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Residential heat pump as flexible load for direct control service with parametrized duration and rebound effect


  • Georges, Emeline
  • Cornélusse, Bertrand
  • Ernst, Damien
  • Lemort, Vincent
  • Mathieu, Sébastien


This paper addresses the problem of an aggregator controlling residential heat pumps to offer a direct control flexibility service. The service consists of a power modulation, upward or downward, that is activated at a given time period over a fixed number of periods. The service modulation is relative to an optimized baseline that minimizes the energy costs. The load modulation is directly followed by a constrained rebound effect, consisting of a delay time with no deviations from the baseline consumption and a payback time to return to the baseline state. The potential amount of modulation and the constrained rebound effect are computed by solving mixed integer linear problems. Within these problems, the thermal behavior of the building is modeled by an equivalent thermal network made of resistances and lumped capacitances. Simulations are performed for different sets of buildings typical of the Belgian residential building stock and are presented in terms of achievable modulation amplitude, deviations from the baseline and associated costs. A cluster of one hundred ideal buildings, corresponding to retrofitted freestanding houses, is then chosen to investigate the influence of each parameter defined within the service. Results show that with a set of one hundred heat pumps, a load aggregator could expect to harvest mean modulation amplitudes of up to 138kW for an upward modulation and up to 51kW for a downward modulation. The obtained values strongly depend on the proposed flexibility service. For example, they can decrease down to 2.6kW and 0.4kW, respectively, if no rebound effect is allowed.

Suggested Citation

  • Georges, Emeline & Cornélusse, Bertrand & Ernst, Damien & Lemort, Vincent & Mathieu, Sébastien, 2017. "Residential heat pump as flexible load for direct control service with parametrized duration and rebound effect," Applied Energy, Elsevier, vol. 187(C), pages 140-153.
  • Handle: RePEc:eee:appene:v:187:y:2017:i:c:p:140-153
    DOI: 10.1016/j.apenergy.2016.11.012

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    References listed on IDEAS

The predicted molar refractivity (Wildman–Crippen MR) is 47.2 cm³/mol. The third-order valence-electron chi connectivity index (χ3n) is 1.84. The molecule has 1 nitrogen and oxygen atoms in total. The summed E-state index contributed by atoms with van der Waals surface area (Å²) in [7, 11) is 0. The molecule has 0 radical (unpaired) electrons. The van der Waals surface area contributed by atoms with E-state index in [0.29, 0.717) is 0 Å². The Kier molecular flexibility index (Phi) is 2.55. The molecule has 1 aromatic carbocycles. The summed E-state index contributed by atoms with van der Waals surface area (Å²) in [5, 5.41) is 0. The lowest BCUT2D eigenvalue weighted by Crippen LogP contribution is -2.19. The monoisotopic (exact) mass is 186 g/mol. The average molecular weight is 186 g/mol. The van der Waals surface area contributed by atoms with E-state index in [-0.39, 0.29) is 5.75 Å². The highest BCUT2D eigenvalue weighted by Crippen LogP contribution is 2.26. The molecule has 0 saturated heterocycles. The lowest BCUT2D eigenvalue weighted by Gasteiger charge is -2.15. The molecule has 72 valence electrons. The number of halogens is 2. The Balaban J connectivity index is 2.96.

1. Pavlak, Gregory S. & Henze, Gregor P. & Cushing, Vincent J., 2015. "Evaluating synergistic effect of optimally controlling commercial building thermal mass portfolios," Energy, Elsevier, vol. 84(C), pages 161-176.
    2. Hedegaard, Karsten & Balyk, Olexandr, 2013. "Energy system investment model incorporating heat pumps with thermal storage in buildings and buffer tanks," Energy, Elsevier, vol. 63(C), pages 356-365.
    3. De Coninck, Roel & Helsen, Lieve, 2016. "Quantification of flexibility in buildings by cost curves – Methodology and application," Applied Energy, Elsevier, vol. 162(C), pages 653-665.
    4. Patteeuw, Dieter & Bruninx, Kenneth & Arteconi, Alessia & Delarue, Erik & D’haeseleer, William & Helsen, Lieve, 2015. "Integrated modeling of active demand response with electric heating systems coupled to thermal energy storage systems," Applied Energy, Elsevier, vol. 151(C), pages 306-319.
    5. Patteeuw, Dieter & Reynders, Glenn & Bruninx, Kenneth & Protopapadaki, Christina & Delarue, Erik & D’haeseleer, William & Saelens, Dirk & Helsen, Lieve, 2015. "CO2-abatement cost of residential heat pumps with active demand response: demand- and supply-side effects," Applied Energy, Elsevier, vol. 156(C), pages 490-501.
    6. Renaldi, R. & Kiprakis, A. & Friedrich, D., 2017. "An optimisation framework for thermal energy storage integration in a residential heat pump heating system," Applied Energy, Elsevier, vol. 186(P3), pages 520-529.
    7. Wang, D. & Parkinson, S. & Miao, W. & Jia, H. & Crawford, C. & Djilali, N., 2012. "Online voltage security assessment considering comfort-constrained demand response control of distributed heat pump systems," Applied Energy, Elsevier, vol. 96(C), pages 104-114.
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    11. Andreas Bloess & Wolf-Peter Schill & Alexander Zerrahn, 2017. "Power-to-Heat for Renewable Energy Integration: Technologies, Modeling Approaches, and Flexibility Potentials," Discussion Papers of DIW Berlin 1677, DIW Berlin, German Institute for Economic Research.
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